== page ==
10 Tips for Successfully Raising Money in a Political Campaign
Since President Barack Obama’s election victory, many people have been inspired to run for public office. One reason for this new found interest in politics is that candidate Obama overcame what is arguably the most difficult aspect of campaigning – fund-raising. Prior to Barack Obama’s campaign, it was a widely accepted conclusion in political circles that a candidate could not raise enough money to be competitive from small donors. In addition, the prevailing wisdom was that in order to raise the big money needed to win elections, the candidate needed name recognition in order to reach large donors. Post Obama, the paradigm has shifted. We now know that with the right plan and message, anyone can run and win an election.
In this article, I will provide you with a basic foundation for raising money in a political campaign. These tips will help you get your campaign started and avoid the mistakes that most first time candidates make when they begin fund-raising.
Have a plan. You must design a fund-raising plan which includes identifiable goals and incremental benchmarks. Your fund-raising goals should be aligned with the overall dollar amount needed to fund your campaign. You can find an example of a fund-raising plan at my blog, www.spatterblog.com.
Raise money from your friends and family FIRST. The money you receive from your friends and family will be your seed money. You’ll use it to cover essential campaign start up costs during the infancy stage of your campaign.
Create a call-list. If you’re running for office, you should have a mental list of people inside and outside your circle who you will be soliciting for campaign donations. Put that mental list on paper and have someone on your campaign staff add names to the list daily. A sample call list can be found at my blog, www.spatterblog.com
Always use a call sheet when calling potential donors. A call sheet is a template which allows you to input the donor’s contribution history, talking points, and hopefully, contribution commitments. When calling a potential donor, you’ll need to connect with the donor on an issue he or she cares about. The talking points section allows you to hit those points during the conversation. For example, if the donor cares deeply about animal rights, you will want to discuss your support for animal rights legislation during the call.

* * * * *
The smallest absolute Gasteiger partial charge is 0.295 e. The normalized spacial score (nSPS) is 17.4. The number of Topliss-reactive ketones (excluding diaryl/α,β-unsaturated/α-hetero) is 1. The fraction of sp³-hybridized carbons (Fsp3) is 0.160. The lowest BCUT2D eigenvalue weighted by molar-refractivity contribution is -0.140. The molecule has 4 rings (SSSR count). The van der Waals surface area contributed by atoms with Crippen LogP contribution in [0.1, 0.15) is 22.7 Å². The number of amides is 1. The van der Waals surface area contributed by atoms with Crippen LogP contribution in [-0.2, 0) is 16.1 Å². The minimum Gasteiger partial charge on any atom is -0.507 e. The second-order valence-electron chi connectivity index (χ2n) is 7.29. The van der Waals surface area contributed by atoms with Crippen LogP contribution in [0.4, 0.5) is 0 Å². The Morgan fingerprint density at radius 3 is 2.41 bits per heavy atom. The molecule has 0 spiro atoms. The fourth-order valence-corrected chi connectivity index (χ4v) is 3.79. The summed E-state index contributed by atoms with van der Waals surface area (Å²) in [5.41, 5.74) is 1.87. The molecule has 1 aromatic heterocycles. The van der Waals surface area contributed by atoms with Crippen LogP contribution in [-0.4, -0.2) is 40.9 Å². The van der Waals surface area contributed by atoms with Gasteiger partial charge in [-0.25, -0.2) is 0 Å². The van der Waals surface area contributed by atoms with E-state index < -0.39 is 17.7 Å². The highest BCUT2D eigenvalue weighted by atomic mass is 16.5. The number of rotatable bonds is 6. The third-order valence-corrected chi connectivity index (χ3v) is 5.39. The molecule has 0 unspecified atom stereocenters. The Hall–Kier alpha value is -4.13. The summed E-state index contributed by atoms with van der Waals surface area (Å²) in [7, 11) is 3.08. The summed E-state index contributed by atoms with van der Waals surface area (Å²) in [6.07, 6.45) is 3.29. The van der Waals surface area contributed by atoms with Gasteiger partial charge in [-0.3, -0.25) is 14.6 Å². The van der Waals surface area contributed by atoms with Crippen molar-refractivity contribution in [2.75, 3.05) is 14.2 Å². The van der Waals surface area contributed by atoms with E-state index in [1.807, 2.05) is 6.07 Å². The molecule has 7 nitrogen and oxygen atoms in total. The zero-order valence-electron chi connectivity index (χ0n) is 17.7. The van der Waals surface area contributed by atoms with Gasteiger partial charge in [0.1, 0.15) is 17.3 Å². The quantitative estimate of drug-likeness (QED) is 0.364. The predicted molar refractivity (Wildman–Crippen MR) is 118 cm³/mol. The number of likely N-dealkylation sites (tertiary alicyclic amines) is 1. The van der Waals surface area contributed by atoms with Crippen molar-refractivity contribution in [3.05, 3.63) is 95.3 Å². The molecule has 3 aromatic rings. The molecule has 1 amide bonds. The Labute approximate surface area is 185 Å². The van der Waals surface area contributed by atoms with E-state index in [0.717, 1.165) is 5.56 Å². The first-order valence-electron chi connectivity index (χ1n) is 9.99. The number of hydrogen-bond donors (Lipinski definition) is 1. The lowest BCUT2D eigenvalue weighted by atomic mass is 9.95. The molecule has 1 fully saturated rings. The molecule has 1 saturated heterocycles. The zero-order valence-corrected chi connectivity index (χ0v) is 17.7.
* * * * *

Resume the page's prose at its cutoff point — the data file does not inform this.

Follow-Up. If you recall from tip #4, the call sheet contains a space allocation for contribution commitments. If the donor makes a financial commitment over the phone, ask the donor whether he or she will be mailing a check or making an online payment. You should encourage the donor to make an online payment because it is quicker to process and you will have access to the money almost immediately. Whereas with a check, you will be forced to allow time for the check to clear your account. However, both payment options require that you make a follow-up call to the donor if you do not receive the promised contribution. I would allow two weeks for checks mailed from out of state, one week for checks mailed in state, and 3 days for online payments. You should set aside an hour each week to make reminder calls to your contributors if you chave not received the campaign contribution within the allotted time frame.
Be first. Early bird gets the worm where political fund raising is concerned. You must be the one to make the first initial contact with your donors, not your opponent. Compile your contact list before you even announce your campaign and hit the ground running.
Don’t be shy. Many candidates are too proud to ask for campaign contributions over, and over, and over. However, there is really no way around it.
Tell People what their money is being used to buy. For example, if your campaign needs 1000 yard signs, ask a donor to commit to purchasing 25 yard signs for a 0 contribution. If donors know where their money is going, they’re more likely to give.
Get the big endorsements early. Everyone loves a winner and everyone loves to help a winner. The more big endorsements you have, the more you look like the winner and the easier it is for you to raise money. So make sure you go after editorial, organization, and individual endorsements early in your campaign so as not to allow your competition to gain momentum.
Make the calls yourself. No matter how old or rich you are, it still makes you feel important to hear from the candidate directly as opposed to a member of his or her staff. So set aside time each week to make fund-raising calls in person. Don’t just pawn it off to your staff.
Yvette Carnell is a political consultant and editor of www.spatterblog.com. She is a former Hill Staffer and member of The American Association of Political Scientists and The American Association of Political Consultants.